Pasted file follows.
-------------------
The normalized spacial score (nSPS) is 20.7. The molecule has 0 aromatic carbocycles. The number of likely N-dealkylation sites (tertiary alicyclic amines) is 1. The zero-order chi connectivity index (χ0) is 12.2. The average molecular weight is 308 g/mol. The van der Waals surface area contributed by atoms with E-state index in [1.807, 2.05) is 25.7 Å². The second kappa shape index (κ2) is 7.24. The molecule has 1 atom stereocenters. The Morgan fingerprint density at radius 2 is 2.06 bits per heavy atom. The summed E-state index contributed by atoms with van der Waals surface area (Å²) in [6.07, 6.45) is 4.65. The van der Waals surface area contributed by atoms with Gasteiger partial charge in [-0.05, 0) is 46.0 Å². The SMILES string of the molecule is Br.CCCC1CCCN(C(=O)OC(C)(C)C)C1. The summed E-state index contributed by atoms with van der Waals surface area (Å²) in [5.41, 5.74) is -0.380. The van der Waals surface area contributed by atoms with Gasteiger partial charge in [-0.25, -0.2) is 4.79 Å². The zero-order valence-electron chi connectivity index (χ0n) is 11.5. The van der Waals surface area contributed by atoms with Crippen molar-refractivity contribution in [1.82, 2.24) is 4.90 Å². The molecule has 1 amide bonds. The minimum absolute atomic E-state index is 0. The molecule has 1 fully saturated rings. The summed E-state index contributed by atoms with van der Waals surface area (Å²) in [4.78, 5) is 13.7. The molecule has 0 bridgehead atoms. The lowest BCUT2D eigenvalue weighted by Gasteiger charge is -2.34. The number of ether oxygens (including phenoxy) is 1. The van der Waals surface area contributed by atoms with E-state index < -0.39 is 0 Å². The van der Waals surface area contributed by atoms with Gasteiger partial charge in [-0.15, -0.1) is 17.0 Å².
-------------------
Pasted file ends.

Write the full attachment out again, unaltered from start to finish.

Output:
The normalized spacial score (nSPS) is 20.7. The molecule has 0 aromatic carbocycles. The number of likely N-dealkylation sites (tertiary alicyclic amines) is 1. The zero-order chi connectivity index (χ0) is 12.2. The average molecular weight is 308 g/mol. The van der Waals surface area contributed by atoms with E-state index in [1.807, 2.05) is 25.7 Å². The second kappa shape index (κ2) is 7.24. The molecule has 1 atom stereocenters. The Morgan fingerprint density at radius 2 is 2.06 bits per heavy atom. The summed E-state index contributed by atoms with van der Waals surface area (Å²) in [6.07, 6.45) is 4.65. The van der Waals surface area contributed by atoms with Gasteiger partial charge in [-0.05, 0) is 46.0 Å². The SMILES string of the molecule is Br.CCCC1CCCN(C(=O)OC(C)(C)C)C1. The summed E-state index contributed by atoms with van der Waals surface area (Å²) in [5.41, 5.74) is -0.380. The van der Waals surface area contributed by atoms with Gasteiger partial charge in [-0.25, -0.2) is 4.79 Å². The zero-order valence-electron chi connectivity index (χ0n) is 11.5. The van der Waals surface area contributed by atoms with Crippen molar-refractivity contribution in [1.82, 2.24) is 4.90 Å². The molecule has 1 amide bonds. The minimum absolute atomic E-state index is 0. The molecule has 1 fully saturated rings. The summed E-state index contributed by atoms with van der Waals surface area (Å²) in [4.78, 5) is 13.7. The molecule has 0 bridgehead atoms. The lowest BCUT2D eigenvalue weighted by Gasteiger charge is -2.34. The number of ether oxygens (including phenoxy) is 1. The van der Waals surface area contributed by atoms with E-state index < -0.39 is 0 Å². The van der Waals surface area contributed by atoms with Gasteiger partial charge in [-0.15, -0.1) is 17.0 Å².